Michelle in the Middle

In this conversation with Vicki Hoefle, founder of Parenting On Track™, we talk with Michelle Icard creator of middle school programs that support kids as they navigate the ever changing social landscape of middle school. In 2004, Michelle Icard launched Athena’s Path, a curriculum that helps girls navigate the tricky middle school social scene. Listen to the Podcast Here


 WCAX News

Raising kids can be one of the best, most challenging, most fun things to do.  There are new developments everyday as your child changes.  But one parenting expert says what should not change is your parenting style.


Vicki Hoefle is a mother of five.  She just wrote a book called “Duct Tape Parenting: A less is more approach to raising respectful, responsible and resilient kids.”  She spoke with Kristin Carlson.

Watch the Interview Here



Rutland Herald

Duct tape parenting? Vt. author offers family fix for sticky situations

Author: By Kevin O’Connor

Can’t tame your wild child with stares, scolding or strict discipline? East Middlebury educator Vicki Hoefle has written a new parenting book with a more bracing suggestion: Duct tape. Yes, you read right. A sticky strap across the mouth, hands, arms, feet – whatever the problem area. “What you need to know is that the duct tape will be for you, mom and dad,” Hoefle’s book clarifies. “You can actually tape yourself, but… Read / Purchase the Article Here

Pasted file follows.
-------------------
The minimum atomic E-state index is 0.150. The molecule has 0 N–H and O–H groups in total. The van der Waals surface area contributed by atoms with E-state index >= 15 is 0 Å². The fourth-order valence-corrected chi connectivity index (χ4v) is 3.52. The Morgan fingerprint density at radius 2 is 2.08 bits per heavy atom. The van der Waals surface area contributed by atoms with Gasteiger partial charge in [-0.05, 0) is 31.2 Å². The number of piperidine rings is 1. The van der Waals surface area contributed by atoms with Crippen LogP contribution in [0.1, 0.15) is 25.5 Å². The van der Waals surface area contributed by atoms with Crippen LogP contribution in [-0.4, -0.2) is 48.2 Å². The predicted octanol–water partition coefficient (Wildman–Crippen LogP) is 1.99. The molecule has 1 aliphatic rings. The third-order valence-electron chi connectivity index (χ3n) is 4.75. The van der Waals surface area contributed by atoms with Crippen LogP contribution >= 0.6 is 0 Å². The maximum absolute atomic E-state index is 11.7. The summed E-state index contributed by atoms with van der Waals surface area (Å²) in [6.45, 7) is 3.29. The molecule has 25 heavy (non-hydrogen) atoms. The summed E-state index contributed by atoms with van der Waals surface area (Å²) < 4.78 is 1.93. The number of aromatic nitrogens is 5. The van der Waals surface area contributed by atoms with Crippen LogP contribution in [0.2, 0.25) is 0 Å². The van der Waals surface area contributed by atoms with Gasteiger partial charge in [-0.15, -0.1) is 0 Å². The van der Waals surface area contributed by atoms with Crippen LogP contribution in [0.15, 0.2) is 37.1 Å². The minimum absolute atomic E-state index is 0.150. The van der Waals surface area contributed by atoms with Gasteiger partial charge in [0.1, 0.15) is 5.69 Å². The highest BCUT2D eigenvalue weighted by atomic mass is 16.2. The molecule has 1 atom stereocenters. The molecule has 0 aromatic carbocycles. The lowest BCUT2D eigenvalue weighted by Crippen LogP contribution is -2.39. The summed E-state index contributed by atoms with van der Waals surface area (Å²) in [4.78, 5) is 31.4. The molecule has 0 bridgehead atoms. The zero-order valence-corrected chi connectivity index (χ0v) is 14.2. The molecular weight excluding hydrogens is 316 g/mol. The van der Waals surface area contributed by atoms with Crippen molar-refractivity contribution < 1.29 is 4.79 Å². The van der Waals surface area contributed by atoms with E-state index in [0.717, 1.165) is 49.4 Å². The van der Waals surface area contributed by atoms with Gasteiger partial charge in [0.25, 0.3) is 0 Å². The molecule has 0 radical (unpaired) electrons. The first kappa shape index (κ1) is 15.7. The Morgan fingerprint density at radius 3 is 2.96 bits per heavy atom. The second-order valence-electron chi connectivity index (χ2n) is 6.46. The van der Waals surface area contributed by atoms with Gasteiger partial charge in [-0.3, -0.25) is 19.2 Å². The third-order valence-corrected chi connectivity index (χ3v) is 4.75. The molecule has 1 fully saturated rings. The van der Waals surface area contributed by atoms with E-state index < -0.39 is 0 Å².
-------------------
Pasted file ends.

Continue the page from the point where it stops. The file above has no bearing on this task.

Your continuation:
Podcast: Fresh Thinking on Tweens

The following is a guest post by Michelle Icard, founder of Athena’s Path, a curriculum that helps girls navigate the tricky middle school social scene and similarly, a Hero’s Pursuit for boys.

embarrassed.teenThere are a lot reasons we, as parents, have to fret about the scary, obnoxious, or heart-breaking qualities of middle schoolers these days. Kids often DO become increasingly defiant, attracted to risk, and hyper-emotional through the middle school years.  But there’s good reason for that behavior and if you can see past the rebellion to the reason why, a lot of good will shine through in the middle school years.  There’s gold in them there hills! Let me show you where to look.

Says who? I’m Michelle Icard, founder of the social leadership curriculum Athena’s Path & Hero’s Pursuit.